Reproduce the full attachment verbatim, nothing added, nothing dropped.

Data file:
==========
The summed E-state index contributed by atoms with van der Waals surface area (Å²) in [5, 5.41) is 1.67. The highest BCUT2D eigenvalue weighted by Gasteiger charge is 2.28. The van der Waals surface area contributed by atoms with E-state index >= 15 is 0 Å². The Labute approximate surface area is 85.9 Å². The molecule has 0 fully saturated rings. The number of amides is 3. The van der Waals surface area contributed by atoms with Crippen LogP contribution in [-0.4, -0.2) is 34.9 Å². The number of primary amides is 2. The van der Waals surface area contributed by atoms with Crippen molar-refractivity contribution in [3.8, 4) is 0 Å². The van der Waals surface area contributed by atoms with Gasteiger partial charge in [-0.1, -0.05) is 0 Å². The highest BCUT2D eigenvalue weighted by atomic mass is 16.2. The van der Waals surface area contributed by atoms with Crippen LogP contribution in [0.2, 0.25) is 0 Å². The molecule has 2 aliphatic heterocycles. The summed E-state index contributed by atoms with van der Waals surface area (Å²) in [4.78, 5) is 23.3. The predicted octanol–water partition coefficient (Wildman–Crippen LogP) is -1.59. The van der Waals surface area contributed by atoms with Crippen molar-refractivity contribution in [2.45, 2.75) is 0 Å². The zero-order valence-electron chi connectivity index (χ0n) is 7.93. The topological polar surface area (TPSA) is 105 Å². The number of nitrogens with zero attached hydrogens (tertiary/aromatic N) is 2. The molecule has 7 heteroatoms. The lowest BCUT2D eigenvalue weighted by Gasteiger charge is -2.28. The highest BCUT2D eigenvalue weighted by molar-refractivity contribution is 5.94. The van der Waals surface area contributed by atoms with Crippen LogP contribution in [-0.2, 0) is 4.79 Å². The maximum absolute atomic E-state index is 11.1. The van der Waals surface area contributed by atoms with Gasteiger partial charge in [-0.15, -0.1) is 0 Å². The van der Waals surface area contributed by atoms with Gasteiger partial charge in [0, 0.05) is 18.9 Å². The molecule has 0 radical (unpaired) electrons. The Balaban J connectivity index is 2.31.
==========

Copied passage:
The summed E-state index contributed by atoms with van der Waals surface area (Å²) in [5, 5.41) is 1.67. The highest BCUT2D eigenvalue weighted by Gasteiger charge is 2.28. The van der Waals surface area contributed by atoms with E-state index >= 15 is 0 Å². The Labute approximate surface area is 85.9 Å². The molecule has 0 fully saturated rings. The number of amides is 3. The van der Waals surface area contributed by atoms with Crippen LogP contribution in [-0.4, -0.2) is 34.9 Å². The number of primary amides is 2. The van der Waals surface area contributed by atoms with Crippen molar-refractivity contribution in [3.8, 4) is 0 Å². The van der Waals surface area contributed by atoms with Gasteiger partial charge in [-0.1, -0.05) is 0 Å². The highest BCUT2D eigenvalue weighted by atomic mass is 16.2. The van der Waals surface area contributed by atoms with Crippen LogP contribution in [0.2, 0.25) is 0 Å². The molecule has 2 aliphatic heterocycles. The summed E-state index contributed by atoms with van der Waals surface area (Å²) in [4.78, 5) is 23.3. The predicted octanol–water partition coefficient (Wildman–Crippen LogP) is -1.59. The van der Waals surface area contributed by atoms with Crippen molar-refractivity contribution in [2.45, 2.75) is 0 Å². The zero-order valence-electron chi connectivity index (χ0n) is 7.93. The topological polar surface area (TPSA) is 105 Å². The number of nitrogens with zero attached hydrogens (tertiary/aromatic N) is 2. The molecule has 7 heteroatoms. The lowest BCUT2D eigenvalue weighted by Gasteiger charge is -2.28. The highest BCUT2D eigenvalue weighted by molar-refractivity contribution is 5.94. The van der Waals surface area contributed by atoms with Crippen LogP contribution in [-0.2, 0) is 4.79 Å². The maximum absolute atomic E-state index is 11.1. The van der Waals surface area contributed by atoms with Gasteiger partial charge in [-0.15, -0.1) is 0 Å². The van der Waals surface area contributed by atoms with Gasteiger partial charge in [0, 0.05) is 18.9 Å². The molecule has 0 radical (unpaired) electrons. The Balaban J connectivity index is 2.31.